Listen actively: This includes nodding, making eye contact, putting your phone away, and repeating back to them what you heard without adding anything. Most importantly, try not to interrupt them. Wait a few seconds after they’re finished talking to see if anything else comes up. 

Ask open-ended questions: Questions without a “yes” or “no” answer allow your teen to open up. Rather than asking, “Did that make you nervous?” you can ask, “What were you feeling?” You may get an answer that surprises you.

Validate their feelings: As parents, we tend to want to solve our kids’ problems instead of acknowledging them. It can be painful to take in the fact that our teen is hurting, but sometimes simply holding space for the pain they’re feeling can be leagues more helpful than trying to fix it. Phrases like, “That sounds really hard,” “I can understand why that would be painful,” and “I’m so sorry that’s happening,” can make a world of difference.

Self-Care Techniques for Teens with Anxiety

Sometimes, anxiety can be greatly reduced with the right tools. Here are some of the most effective at-home practices for anxious teens:

Journaling: If the source of anxiety is unknown, stream-of-consciousness journaling may help bring up images or insights that point your teen in the right direction. Ask them not to worry about the quality of their writing – no one is going to read it. 

Deep breathing exercises: Sometimes, anxiety is rooted in the body. Deep breathing signals to the body that they’re not under attack. Try 4-8-7 breathing, which involves breathing in for 4 seconds, holding the breath for 7 seconds, and breathing out for 8 seconds. Longer exhales can also indicate to the body that it is safe to relax. 

Physical activity: When in doubt, get out. Sunshine and a brisk walk can make a big difference. If your teen doesn’t want to leave the house, try an online yoga class.

Diet: Certain foods can have surprising impacts on anxiety. If your teen is open to it, dietary changes may have an impact on their state of mind. Suggest decreasing their caffeine, sugar, gluten, or dairy intake. These foods can have an inflammatory impact on the body that can exacerbate stress.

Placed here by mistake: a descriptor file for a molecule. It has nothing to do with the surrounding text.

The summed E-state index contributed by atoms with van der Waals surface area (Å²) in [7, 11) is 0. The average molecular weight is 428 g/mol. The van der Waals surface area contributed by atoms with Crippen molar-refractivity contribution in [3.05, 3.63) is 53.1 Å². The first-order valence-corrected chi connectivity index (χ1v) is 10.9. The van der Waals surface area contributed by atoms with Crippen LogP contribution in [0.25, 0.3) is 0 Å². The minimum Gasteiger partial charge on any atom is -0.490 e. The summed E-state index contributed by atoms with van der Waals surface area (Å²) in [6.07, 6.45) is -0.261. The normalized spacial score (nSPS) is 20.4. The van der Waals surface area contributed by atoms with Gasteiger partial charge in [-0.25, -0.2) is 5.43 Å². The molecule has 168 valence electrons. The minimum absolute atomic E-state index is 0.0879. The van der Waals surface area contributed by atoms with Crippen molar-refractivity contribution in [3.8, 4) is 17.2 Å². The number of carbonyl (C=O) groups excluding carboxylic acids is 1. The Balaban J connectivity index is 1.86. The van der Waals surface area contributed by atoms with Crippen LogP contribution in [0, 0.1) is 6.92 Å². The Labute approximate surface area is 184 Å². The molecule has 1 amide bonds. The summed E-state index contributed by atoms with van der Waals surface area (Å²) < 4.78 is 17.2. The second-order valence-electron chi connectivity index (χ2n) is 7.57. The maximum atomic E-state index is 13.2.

When to Reach Out for Help

If you notice any of the following red flags, it’s time to seek immediate help: 

  • drastic behavioral changes
  • self-harming behaviors
  • extreme isolation
  • any mention or indication of suicidal thoughts

Seeking Professional Help for Teenage Anxiety

If your teen can’t or won’t have a conversation with you, if they’re taking steps to manage their anxiety and it’s not working, or if you discover deeper issues around anxiety, professional support may be necessary. At Evolve Treatment, we specialize in anxiety treatment for teenagers, understanding the unique challenges they face. Our tailored treatment approach ensures each teen receives individualized care.

Available Treatment Options for Anxiety in Teens

At Evolve, we use a variety of treatment modalities and therapies to help your teen heal from anxiety. These can range from cognitive-behavioral therapy (CBT) to medication, mindfulness techniques, and more. Considering the many manifestations of anxiety, from teen panic attacks to the link between anxiety and bipolar disorder in teens, Evolve’s approach emphasizes tailoring treatment to each teen’s unique needs. 

Evolve Treatment Can Help With Teen Anxiety Support

At Evolve, we’re dedicated to supporting teens through their mental health journey. With a wealth of experience and a variety of treatment options for teens, we can guide your adolescent toward a brighter, anxiety-free future. Reach out to Evolve for more information and let us help.

Frequently Asked Questions

What are the potential long-term effects of untreated anxiety in teenagers?

Untreated anxiety can lead to depression, substance abuse, academic challenges, and social isolation.

What are the 5 C’s of anxiety?

According to Frontiers in Psychology, a psychological journal, “Empirical evidence consistently shows that the 5Cs (competence, caring, confidence, connection, and character) of Positive Youth Development (PYD) are positively related to adolescents’ contribution to self, family, and society as well as negatively related to risky behaviors and emotional difficulties, such as anxiety.”

Are there any lifestyle changes or adjustments that could help alleviate my teen’s anxiety?

Yes. Consistent sleep schedules, physical activity, reduced caffeine intake, and mindfulness practices can help.

Can anxiety in teenagers be effectively treated with medication?

Medication can absolutely be effective for some teens, but it’s crucial to consult with a healthcare professional for an individualized approach. Reach out to us today to learn more about whether medication can help your teen.